Protecting the social media privacy of college students and university employees once again proved to be a bipartisan issue May 16, as the North Carolina House passed a bill that would prohibit colleges and universities from demanding passwords to Twitter and Facebook accounts, along with all other social networks.
North Carolina, with the passage of House Bill 846, joins a lengthy list of state legislatures that have effectively ended the brief higher-education practice of requesting social media log-in information for student and employee background checks.
The North Carolina legislation — which passed with a vote of 76-36 — makes exceptions for criminal investigations and employer-held devices. One state lawmaker, Rep. Paul Stam, spoke out after the vote, saying the new privacy law would prohibit schools from scouring social media accounts when they have good reason to do so.
The law, like similar state laws that have passed in legislatures across the country, would also make it illegal for universities to install tracking or monitoring software to keep tabs on students and campus employees.
Oregon legislators passed a bill through the state’s Senate April 21 barring community colleges and universities from asking prospective students for their social media log-in information as part of a school’s application process.
The Oregon bill passed unanimously, and now goes to the House.
Wisconsin lawmakers could follow suit, as legislators from both sides of the aisle advocate for a bill that would disallow employers, landlords, and universities from requesting social media log-in information from tenants or aspiring college athletes.
Civil libertarians were recently alarmed by a section of the University of North Carolina’s student-athlete handbook that demanded the school’s athletes must choose an administrator or coach to monitor their social media accounts throughout the academic year, a policy that prompted action across the country.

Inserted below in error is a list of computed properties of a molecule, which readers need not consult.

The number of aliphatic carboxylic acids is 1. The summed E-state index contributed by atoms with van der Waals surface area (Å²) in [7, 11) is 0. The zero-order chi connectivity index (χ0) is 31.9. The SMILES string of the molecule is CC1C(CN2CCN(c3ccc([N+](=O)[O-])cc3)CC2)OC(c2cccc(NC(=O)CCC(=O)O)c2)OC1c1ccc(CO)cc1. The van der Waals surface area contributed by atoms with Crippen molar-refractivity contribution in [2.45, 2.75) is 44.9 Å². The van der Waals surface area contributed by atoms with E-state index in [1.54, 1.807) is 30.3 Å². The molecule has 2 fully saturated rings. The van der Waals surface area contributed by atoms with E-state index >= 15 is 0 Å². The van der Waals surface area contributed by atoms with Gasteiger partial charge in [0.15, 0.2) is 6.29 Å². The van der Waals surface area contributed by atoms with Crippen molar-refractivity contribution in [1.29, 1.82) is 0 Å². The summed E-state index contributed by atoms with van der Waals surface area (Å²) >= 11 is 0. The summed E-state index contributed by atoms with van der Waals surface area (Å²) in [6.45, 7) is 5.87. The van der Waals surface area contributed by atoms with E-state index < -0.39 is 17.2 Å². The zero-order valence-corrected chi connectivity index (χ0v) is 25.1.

Oregon legislation wouldn’t stop colleges and universities from examining social media information – tweets and Facebook posts, for example – made publicly available. The law would, however, put a stop to the practice of combing through an applicant’s social media information kept out of the public eye, whether intentionally or unintentionally.
The University of Wisconsin-Madison said in a statement that it would comply with any social media privacy laws, but would keep a close eye on links and comments posted to the school’s official social platforms.
The university said it would retain “the right to remove any content for any reason, including but not limited to, content that it deems threatening, profane, obscene, a violation of intellectual property rights or privacy laws, off-topic, commercial or promotion of organizations or programs not related to or affiliated with the university, or otherwise injurious or illegal. Users are fully responsible for the content they load on any of UW-Madison’s social media sites.”
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